Tommie Smith was the first athlete to run the 200 metres inside 20 seconds, but he'll always be remembered instead for his clenched-fist black power salute on the medal podium at the 1968 Olympics.

Smith and fellow black American runner John Carlos wore black gloves and raised their fists during the medal ceremony at the Mexico City Games in a protest that electrified the world and became an iconic image for the civil rights movement.

Over 40 years later, Smith is in London ahead of this year's Olympics where he attended the first British showing Wednesday of a film that documents the protest.

"Salute" shows how gold medal winner Smith, Carlos and the third man on the podium that day, Australian Peter Norman, were shunned by their countries for the defiant statement. Silver medallist Norman wore a human rights badge on the podium in support of the American pair and also was ostracised by the sporting establishment in his home country. He died in 2006.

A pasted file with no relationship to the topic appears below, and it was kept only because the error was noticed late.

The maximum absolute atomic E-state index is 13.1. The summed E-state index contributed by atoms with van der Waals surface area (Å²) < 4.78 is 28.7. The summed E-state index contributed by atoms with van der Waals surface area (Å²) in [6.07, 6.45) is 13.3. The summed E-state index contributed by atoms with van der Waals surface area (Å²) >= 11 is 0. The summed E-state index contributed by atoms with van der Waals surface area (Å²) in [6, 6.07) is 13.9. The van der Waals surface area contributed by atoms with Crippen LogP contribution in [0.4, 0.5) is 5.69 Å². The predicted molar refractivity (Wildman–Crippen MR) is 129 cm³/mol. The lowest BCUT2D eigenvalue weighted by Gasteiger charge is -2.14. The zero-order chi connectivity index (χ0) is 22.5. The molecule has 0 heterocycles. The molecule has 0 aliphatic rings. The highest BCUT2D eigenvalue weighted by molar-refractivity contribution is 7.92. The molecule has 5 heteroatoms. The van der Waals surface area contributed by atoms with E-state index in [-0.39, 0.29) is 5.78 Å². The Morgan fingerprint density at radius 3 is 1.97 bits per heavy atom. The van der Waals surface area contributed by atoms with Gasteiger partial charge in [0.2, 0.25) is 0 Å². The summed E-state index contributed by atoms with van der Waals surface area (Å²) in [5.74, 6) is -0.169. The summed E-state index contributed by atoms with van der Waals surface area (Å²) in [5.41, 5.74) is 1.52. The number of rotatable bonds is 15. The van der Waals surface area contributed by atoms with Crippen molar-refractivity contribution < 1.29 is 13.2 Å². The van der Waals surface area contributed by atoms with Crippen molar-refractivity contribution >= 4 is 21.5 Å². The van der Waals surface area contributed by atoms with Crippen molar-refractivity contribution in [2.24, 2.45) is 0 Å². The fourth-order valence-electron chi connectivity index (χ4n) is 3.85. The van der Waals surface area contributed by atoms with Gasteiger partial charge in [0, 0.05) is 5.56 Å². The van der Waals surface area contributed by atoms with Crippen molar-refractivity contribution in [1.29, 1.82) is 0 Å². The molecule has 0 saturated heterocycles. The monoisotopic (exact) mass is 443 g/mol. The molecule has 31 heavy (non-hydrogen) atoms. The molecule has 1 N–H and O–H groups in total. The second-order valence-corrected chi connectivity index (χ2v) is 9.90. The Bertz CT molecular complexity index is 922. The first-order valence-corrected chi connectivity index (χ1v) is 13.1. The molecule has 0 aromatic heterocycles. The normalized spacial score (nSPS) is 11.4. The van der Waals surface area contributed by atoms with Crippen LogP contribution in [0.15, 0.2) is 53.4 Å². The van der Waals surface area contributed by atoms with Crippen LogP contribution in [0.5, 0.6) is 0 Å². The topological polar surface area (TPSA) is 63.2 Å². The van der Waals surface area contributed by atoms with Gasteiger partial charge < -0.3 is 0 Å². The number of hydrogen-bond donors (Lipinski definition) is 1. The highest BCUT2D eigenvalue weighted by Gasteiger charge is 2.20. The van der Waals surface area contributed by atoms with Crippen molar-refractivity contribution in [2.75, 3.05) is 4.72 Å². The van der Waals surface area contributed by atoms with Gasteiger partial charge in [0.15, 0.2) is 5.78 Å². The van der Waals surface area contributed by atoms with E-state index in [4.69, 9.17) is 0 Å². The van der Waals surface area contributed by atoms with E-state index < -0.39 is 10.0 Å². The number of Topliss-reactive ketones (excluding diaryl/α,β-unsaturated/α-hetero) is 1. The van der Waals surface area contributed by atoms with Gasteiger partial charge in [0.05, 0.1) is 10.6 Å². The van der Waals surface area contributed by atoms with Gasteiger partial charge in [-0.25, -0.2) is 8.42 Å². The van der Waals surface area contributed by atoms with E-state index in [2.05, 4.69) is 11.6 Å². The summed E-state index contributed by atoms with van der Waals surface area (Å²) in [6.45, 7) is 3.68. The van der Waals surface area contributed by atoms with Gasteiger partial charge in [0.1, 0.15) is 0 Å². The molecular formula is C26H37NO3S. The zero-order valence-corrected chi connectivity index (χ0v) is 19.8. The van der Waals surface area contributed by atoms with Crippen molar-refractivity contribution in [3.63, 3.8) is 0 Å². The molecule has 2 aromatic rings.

Smith and Carlos were expelled from the Games under pressure from Olympic officials and despite Smith breaking the world record that day by running 19.83 seconds, his career in track slid away and he went on to play in the NFL. Both men suffered abuse at home and had threats against their lives.

The film that tells their story was written, directed and produced by the late Norman's nephew, Matt Norman, and originally released in 2008—the 40th anniversary of one of the Olympics' most memorable moments.

At the London premier of "Salute" Wednesday and just over two weeks ahead of the start of the 2012 Games, Smith said he thought current 200 world record holder Usain Bolt of Jamaica could break the 19-second barrier in the event. Bolt set his world record of 19.19 seconds in Berlin in 2009.